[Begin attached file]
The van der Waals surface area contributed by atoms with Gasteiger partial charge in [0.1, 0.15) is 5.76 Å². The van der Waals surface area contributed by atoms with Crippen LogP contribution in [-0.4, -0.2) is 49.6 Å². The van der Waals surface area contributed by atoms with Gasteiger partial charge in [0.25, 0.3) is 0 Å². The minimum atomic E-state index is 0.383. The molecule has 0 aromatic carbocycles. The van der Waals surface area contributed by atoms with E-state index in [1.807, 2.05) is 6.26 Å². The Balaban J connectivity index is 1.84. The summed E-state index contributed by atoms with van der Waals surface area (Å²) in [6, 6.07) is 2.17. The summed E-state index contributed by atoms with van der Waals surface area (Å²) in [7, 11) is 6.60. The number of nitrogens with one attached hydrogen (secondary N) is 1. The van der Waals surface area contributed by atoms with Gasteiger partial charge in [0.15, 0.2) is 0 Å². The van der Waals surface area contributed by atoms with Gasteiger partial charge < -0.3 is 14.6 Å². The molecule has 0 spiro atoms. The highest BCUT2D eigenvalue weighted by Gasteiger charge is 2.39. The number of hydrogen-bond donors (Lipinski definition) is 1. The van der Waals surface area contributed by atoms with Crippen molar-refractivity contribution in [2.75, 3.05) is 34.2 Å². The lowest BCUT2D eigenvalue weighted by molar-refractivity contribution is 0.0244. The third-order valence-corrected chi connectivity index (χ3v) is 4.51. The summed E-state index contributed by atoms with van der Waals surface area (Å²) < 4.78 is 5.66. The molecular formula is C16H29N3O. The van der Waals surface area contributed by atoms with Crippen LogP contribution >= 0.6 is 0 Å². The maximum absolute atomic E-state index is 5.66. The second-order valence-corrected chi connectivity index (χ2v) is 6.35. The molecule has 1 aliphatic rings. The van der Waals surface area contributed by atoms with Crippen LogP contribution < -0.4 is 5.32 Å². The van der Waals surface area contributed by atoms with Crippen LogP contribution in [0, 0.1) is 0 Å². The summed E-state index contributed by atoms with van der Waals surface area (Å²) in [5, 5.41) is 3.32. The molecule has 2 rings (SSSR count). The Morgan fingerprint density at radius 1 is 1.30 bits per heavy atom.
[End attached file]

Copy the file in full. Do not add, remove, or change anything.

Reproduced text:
The van der Waals surface area contributed by atoms with Gasteiger partial charge in [0.1, 0.15) is 5.76 Å². The van der Waals surface area contributed by atoms with Crippen LogP contribution in [-0.4, -0.2) is 49.6 Å². The van der Waals surface area contributed by atoms with Gasteiger partial charge in [0.25, 0.3) is 0 Å². The minimum atomic E-state index is 0.383. The molecule has 0 aromatic carbocycles. The van der Waals surface area contributed by atoms with E-state index in [1.807, 2.05) is 6.26 Å². The Balaban J connectivity index is 1.84. The summed E-state index contributed by atoms with van der Waals surface area (Å²) in [6, 6.07) is 2.17. The summed E-state index contributed by atoms with van der Waals surface area (Å²) in [7, 11) is 6.60. The number of nitrogens with one attached hydrogen (secondary N) is 1. The van der Waals surface area contributed by atoms with Gasteiger partial charge in [0.15, 0.2) is 0 Å². The van der Waals surface area contributed by atoms with Gasteiger partial charge < -0.3 is 14.6 Å². The molecule has 0 spiro atoms. The highest BCUT2D eigenvalue weighted by Gasteiger charge is 2.39. The number of hydrogen-bond donors (Lipinski definition) is 1. The van der Waals surface area contributed by atoms with Crippen molar-refractivity contribution in [2.75, 3.05) is 34.2 Å². The lowest BCUT2D eigenvalue weighted by molar-refractivity contribution is 0.0244. The third-order valence-corrected chi connectivity index (χ3v) is 4.51. The summed E-state index contributed by atoms with van der Waals surface area (Å²) < 4.78 is 5.66. The molecular formula is C16H29N3O. The van der Waals surface area contributed by atoms with Crippen LogP contribution >= 0.6 is 0 Å². The maximum absolute atomic E-state index is 5.66. The second-order valence-corrected chi connectivity index (χ2v) is 6.35. The molecule has 1 aliphatic rings. The van der Waals surface area contributed by atoms with Crippen LogP contribution < -0.4 is 5.32 Å². The van der Waals surface area contributed by atoms with Crippen LogP contribution in [0, 0.1) is 0 Å². The summed E-state index contributed by atoms with van der Waals surface area (Å²) in [5, 5.41) is 3.32. The molecule has 2 rings (SSSR count). The Morgan fingerprint density at radius 1 is 1.30 bits per heavy atom.